Software robotics is building to be the next revolution across the professional services industries. It can be considered the next generation of automation. Its effect on the legal industry may be profound. Since the beginning of the internet era, the legal industry has had increasing access to precedent and commentary via databases. Next, it will have access software robotics which are tools that can hunt down relevant content in minutes and hours, not days and weeks.
This is the third in our series on new technology that may radically shake up the legal profession.
The third technology is: software robotics
Software robotics is automation developed further by incorporating machine learning.
Impact Rating: ★★★★★
Software robotics is a rapidly emerging sector of advanced automation. Automated processes "learn" and improve future performance based on rules and previous results. Whenever automation is cast as bringing about massive redundancies across the economy, software robotics could be a substantial driver of this prediction.
The impact of software robotics on the legal profession will be difficult to calculate. However it's likely that many entry level legal positions, paralegal and non-legal positions, particularly those involving significant amount of repetitive processes, could potentially be at risk.
What is software robotics?
Despite the name, software robotics does not involve physical robots. It is actually software designed to replace human roles in business. Particularly roles involving a heavy amount of manual, repetitive processes. The field is also referred to as robotic process automation (RPA).
An easy way to understand software robotics, is to consider its stage in the development of automation on the path towards artificial intelligence.
- Automation is where hardware or software is programmed to perform certain actions depending on the data it receives. It can conduct unsophisticated processes, removing the need for human input.
- Software robotics is where software builds upon automation and learns behaviour over time based on the data it has processed. An example of this is setting up 'Hey Siri' on your Apple device, the machine has learnt to automate your input (it ignores Hey Siri requests from other voices). This is also known as machine learning.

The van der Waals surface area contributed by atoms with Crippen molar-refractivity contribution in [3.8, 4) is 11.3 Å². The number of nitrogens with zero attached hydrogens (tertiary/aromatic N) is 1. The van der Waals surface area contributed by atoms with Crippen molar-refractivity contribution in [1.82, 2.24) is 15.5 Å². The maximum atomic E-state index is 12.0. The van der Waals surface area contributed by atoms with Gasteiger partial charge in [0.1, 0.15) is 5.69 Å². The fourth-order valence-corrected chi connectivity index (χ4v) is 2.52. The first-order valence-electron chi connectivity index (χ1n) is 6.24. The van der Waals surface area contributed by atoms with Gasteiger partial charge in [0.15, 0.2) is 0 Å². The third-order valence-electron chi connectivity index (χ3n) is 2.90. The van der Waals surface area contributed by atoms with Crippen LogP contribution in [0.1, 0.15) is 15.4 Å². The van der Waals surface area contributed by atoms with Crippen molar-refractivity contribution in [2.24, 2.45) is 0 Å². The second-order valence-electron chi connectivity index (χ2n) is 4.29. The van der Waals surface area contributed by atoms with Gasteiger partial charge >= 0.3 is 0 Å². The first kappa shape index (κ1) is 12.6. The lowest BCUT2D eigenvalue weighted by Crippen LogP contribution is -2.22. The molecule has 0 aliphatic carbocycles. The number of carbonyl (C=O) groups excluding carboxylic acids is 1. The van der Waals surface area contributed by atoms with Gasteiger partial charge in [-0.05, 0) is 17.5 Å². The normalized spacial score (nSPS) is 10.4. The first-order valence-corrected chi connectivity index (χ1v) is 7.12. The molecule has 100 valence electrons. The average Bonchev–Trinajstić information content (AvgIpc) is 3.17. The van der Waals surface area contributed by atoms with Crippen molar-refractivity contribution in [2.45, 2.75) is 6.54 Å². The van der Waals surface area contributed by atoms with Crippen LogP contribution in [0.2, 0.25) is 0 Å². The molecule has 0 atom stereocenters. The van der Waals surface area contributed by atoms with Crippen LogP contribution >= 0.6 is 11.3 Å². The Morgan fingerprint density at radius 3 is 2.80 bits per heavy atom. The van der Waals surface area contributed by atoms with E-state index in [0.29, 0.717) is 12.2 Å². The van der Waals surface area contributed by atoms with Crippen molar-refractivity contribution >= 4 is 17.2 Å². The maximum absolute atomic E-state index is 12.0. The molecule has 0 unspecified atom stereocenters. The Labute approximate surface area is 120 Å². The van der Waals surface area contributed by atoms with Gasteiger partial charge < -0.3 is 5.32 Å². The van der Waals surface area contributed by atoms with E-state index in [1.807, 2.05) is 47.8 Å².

- Artificial intelligence goes a step further again. It is where the automated hardware/software is capable of machine learning but it also attempting to mimic human decision-making in its judgments and actions. Ideally, artificial intelligence will be able to automate processes without human assistance even when met with a scenario with no pre-programming. Artificial intelligence will be realised when humans cannot differentiate a piece of software's response compared to a human response (the Turing test).
The three concepts have an increasing level of complexity. The higher level of complexity, the more theoretical the technology. At least for now.
Is software robotics making an impact right now?
Yes, we are in the early days but software robotics is making a mark. Ross Intelligence is a U.S. start-up providing firms with a detailed list of precedents based on a set of facts. It uses technology that is partially based on IBM's Watson artificial intelligence (more on that in a later post).
A sceptical partner in a U.S. firm challenged the Ross software to find relevant case law faster than he could on a set of facts. The partner found a near identical case in ten hours; the Ross software found the case almost instantly. It also provided a further list of possibly relevant cases.
Ross Intelligence are working on the next step in their software, a RPA that can not only find precedent, but also provide a brief summary comparing the precedent to the current set of facts. It would be a further example of software robotics, and one blurring the lines between it and artificial intelligence.
What areas of law could see change as a result of RPA?
Rather than the areas of law that will see change, it will be positions in the legal industry that will be impacted.
One field that should catch the eye of law students, paralegals and junior associates, is the growing chatbot lawyer trend. Chatbot lawyers can essentially replace the need for an initial one-on-one interview with a client. With simple, direct questions, they are able to build a set of facts based on the client's answers. Some even provide general legal advice and completed legal documents.
Perhaps the best example of this is the DoNotPay legal chatbot, based primarily in the U.S. and U.K. Initially starting as a way to help the public fight parking tickets, it now assists refugees and class action claims.
What next for software robotics?
The next stage for automation and software robotics is artificial intelligence. How it will be implemented, the social and economic questions and the moral consequences of AI are boundless. And it's the subject in the next of our legal technology series.